While her subject matter emanates from life, Lyuba’s paintings are whimsical, surreal renderings of bravura that will light up any room. “Joyful Puzzle” is an impressionistic work with the colors of a fauvist—her brushstrokes are loose, but her colors are powerful expressions of exuberance. Even the bees are in awe of her painted beauties- we had one land on “Joyful Puzzle” just a few weeks ago!


For more works by Lyuba Titovets and availability & pricing information for “Joyful Puzzle,” please visit:

Remembering the Charleston Renaissance

Posted on: March 31st, 2015 by Kristie Landing
"Flower Lady," Alfred Hutty. 6" x 4" Pencil on Paper. Price available upon request.

“Flower Lady,” Alfred Hutty. 6″ x 4″ Pencil on Paper. Price available upon request.


As one of the oldest cities in America, Charleston boasts a rich cultural heritage with the lasting impressions of many ethnic and religious groups. Yet, Charleston’s history is not without blemish. From the aftermath of the Civil War to Hurricane Hugo, Charlestonians have faced extreme loss and the necessity to pull together the pieces of a shattered cultural fabric. Our greatest strength is that when faced with tough times, we have not only been able to rebuild, but have preserved the art and architecture that make us the charming Holy City that we are today—one that consistently ranks as one of the top cities to visit in the world.

Born out of the shambles that the Civil War left in its wake, the Charleston Renaissance was perhaps our city’s most dramatic period of renewal to date. In the mid-1920s, a few forward-thinkers began writing about and painting what was left of the beauty of Charleston. With several women artists at the helm of the movement and a focus on African-American subjects, the Charleston Renaissance proved to be a pivotal time of transition for the art of the South in more ways than one. Among the artists celebrated during this time were painters Alice Ravenel Huger Smith, Alfred Hutty, Anna Heyward Taylor, and Elizabeth O’Neill Verner and writers DuBose Heyward, Josephine Pinckney, John Bennett, and Beatrice Ravenel.

The sketch featured in this post is by Alfred Hutty, who wrote home to his wife in New York after first visiting Charleston, saying “Come quick, have found Heaven.” Like much of his work, Hutty’s sketch depicts an African-American going about daily life. As the object in her possession is somewhat ambiguous, we can only deduce from the title that this woman is holding flowers, perhaps those woven from sweet-grasses, a long-cherished tradition of African origin. This sketch is significant for many reasons, not the least of which being that it was produced by Hutty, who co-founded the Charleston Etcher’s Club and was the first American inducted into the British Society of Graphic Arts (1). “Flower Lady” is more than a depiction of a Southern woman; it is a statement acknowledging her value as an important member of society and a subject worth portraying in art. What’s more, it serves as a reminder to viewers that the magic of Charleston lies in its people, their traditions, and art.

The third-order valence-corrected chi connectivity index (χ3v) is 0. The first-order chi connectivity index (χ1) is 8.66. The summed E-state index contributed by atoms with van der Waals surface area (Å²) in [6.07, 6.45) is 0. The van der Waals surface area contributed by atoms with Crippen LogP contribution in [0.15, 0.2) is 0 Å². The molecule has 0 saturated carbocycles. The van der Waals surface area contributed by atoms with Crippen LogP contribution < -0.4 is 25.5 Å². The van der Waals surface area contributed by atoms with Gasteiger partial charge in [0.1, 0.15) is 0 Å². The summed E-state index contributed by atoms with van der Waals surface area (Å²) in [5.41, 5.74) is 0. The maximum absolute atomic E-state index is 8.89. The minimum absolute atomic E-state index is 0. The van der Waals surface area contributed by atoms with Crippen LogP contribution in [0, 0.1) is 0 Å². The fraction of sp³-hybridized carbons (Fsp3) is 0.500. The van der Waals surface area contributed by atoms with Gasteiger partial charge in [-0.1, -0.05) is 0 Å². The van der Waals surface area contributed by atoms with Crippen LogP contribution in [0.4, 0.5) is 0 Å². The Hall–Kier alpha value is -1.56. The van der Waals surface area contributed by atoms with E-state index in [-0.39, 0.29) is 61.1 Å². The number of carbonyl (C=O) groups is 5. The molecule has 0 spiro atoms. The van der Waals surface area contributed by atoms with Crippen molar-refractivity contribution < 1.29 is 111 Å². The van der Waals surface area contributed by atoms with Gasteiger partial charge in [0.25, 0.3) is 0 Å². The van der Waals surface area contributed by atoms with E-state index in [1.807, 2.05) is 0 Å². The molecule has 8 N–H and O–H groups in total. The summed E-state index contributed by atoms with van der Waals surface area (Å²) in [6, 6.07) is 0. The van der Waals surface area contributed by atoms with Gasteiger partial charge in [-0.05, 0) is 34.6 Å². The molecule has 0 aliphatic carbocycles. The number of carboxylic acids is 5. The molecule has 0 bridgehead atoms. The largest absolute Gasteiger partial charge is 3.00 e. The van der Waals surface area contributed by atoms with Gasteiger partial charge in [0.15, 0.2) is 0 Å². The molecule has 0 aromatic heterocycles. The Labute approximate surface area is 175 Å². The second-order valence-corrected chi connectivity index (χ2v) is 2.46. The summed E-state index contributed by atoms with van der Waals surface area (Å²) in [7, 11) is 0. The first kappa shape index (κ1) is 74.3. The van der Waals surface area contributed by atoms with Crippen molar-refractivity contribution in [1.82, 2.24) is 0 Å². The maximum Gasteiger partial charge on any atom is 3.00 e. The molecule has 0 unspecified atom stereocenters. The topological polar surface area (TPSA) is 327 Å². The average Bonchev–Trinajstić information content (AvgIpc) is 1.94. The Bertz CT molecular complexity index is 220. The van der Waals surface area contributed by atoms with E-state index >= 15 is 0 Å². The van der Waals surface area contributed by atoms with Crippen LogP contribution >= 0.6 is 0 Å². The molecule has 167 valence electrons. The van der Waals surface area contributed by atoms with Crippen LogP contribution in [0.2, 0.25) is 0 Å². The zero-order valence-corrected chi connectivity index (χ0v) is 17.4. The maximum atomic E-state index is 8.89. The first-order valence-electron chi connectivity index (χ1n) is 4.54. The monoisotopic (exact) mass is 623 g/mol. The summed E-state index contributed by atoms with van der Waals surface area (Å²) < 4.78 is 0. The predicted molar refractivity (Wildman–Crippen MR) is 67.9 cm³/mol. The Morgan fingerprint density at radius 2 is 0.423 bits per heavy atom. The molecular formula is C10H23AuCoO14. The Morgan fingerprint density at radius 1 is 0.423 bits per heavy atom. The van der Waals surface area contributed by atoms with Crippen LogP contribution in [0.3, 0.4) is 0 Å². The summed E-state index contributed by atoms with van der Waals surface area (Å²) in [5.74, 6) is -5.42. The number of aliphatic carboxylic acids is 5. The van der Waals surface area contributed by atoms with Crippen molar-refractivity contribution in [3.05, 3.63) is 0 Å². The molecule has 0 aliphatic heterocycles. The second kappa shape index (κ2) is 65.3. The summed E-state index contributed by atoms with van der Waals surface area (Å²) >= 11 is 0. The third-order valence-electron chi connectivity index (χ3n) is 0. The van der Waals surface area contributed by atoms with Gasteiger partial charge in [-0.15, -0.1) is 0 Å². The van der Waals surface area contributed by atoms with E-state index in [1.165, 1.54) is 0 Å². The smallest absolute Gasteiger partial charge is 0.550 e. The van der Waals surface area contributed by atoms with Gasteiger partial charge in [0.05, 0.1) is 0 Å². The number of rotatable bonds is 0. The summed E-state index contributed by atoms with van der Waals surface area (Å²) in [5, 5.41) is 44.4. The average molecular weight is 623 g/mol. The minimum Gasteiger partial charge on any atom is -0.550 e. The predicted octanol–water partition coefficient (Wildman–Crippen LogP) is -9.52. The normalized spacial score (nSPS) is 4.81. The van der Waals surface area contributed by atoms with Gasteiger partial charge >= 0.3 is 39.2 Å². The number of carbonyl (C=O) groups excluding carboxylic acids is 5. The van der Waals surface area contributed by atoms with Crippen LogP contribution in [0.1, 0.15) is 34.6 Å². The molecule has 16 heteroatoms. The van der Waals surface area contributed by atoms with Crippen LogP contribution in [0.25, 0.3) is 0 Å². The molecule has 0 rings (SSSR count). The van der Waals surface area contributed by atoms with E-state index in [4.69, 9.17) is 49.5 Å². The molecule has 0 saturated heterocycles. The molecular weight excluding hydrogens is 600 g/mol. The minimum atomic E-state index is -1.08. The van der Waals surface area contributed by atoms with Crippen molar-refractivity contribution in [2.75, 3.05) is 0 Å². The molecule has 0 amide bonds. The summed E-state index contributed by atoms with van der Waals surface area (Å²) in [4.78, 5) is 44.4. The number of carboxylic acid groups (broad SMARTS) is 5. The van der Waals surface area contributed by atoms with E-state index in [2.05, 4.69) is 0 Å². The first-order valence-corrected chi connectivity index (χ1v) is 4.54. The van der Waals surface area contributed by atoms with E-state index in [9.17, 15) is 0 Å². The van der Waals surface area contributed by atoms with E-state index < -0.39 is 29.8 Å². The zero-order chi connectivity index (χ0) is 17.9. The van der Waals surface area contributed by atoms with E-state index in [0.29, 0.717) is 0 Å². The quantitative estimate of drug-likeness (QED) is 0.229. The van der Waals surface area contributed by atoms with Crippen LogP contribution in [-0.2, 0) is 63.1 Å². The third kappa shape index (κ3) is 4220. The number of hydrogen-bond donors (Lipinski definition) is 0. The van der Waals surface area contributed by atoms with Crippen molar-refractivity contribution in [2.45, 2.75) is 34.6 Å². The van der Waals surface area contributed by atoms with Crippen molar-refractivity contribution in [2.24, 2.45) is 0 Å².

View this work by Alfred Hutty on our website

To view other works by Alfred Hutty, visit the Gibbes Museum’s website by clicking this link



1. Biographical information seen here was sourced from the Gibbes Museum of Art’s blog.

Hemingway in Cuba

Posted on: February 3rd, 2015 by Kristie Landing


"Cojimar" 36" x 48" Oil on Canvas

36″ x 48″ Oil on Canvas


The year is 1928—Ernest Hemingway, his wife Pauline, their two sons, Jack and Patrick and Pauline’s sister Jinny Pfeiffer are traveling from Key West to Spain. Fate has it that they land in Havana, Cuba—a layover point on their westward journey. Unbeknownst to all, Hemingway will one day return here to live.


It is said that Hemingway felt such a connection with Cubans and their culture—from marlin fishing to Havana bars, that he called himself a “Cubano Sato,” or a garden-variety Cuban. He moved to Havana in 1939 and eventually settled in San Francisco de Paula, about 15 miles from Havana. It was here, at his house called Finca Vigía, “Lookout Farm,” that Hemingway penned the novel that he would be most known for, “The Old Man and the Sea.” Drawing inspiration from small nearby fishing village Cojimar, he wrote about an old fisherman’s struggle to subdue a captive giant marlin—a story that would be his last major work, a Pulitzer Prize winner and a significant contributor in his earning the Nobel Prize in Literature.


For its beauty and reputation, visitors seek out Cojimar, including our own artist Karen Weihs. Like Hemingway, Weihs was inspired to create something that spoke not only of the setting, but also the locals. Her work by the same name features abstracted huts in every color of the rainbow atop a field of grasses and under a misty blue sky. When asked why she chose so many colors for the buildings, Weihs responded, “In Cuba, people use whatever color they can find to paint their homes…they are a colorful people.”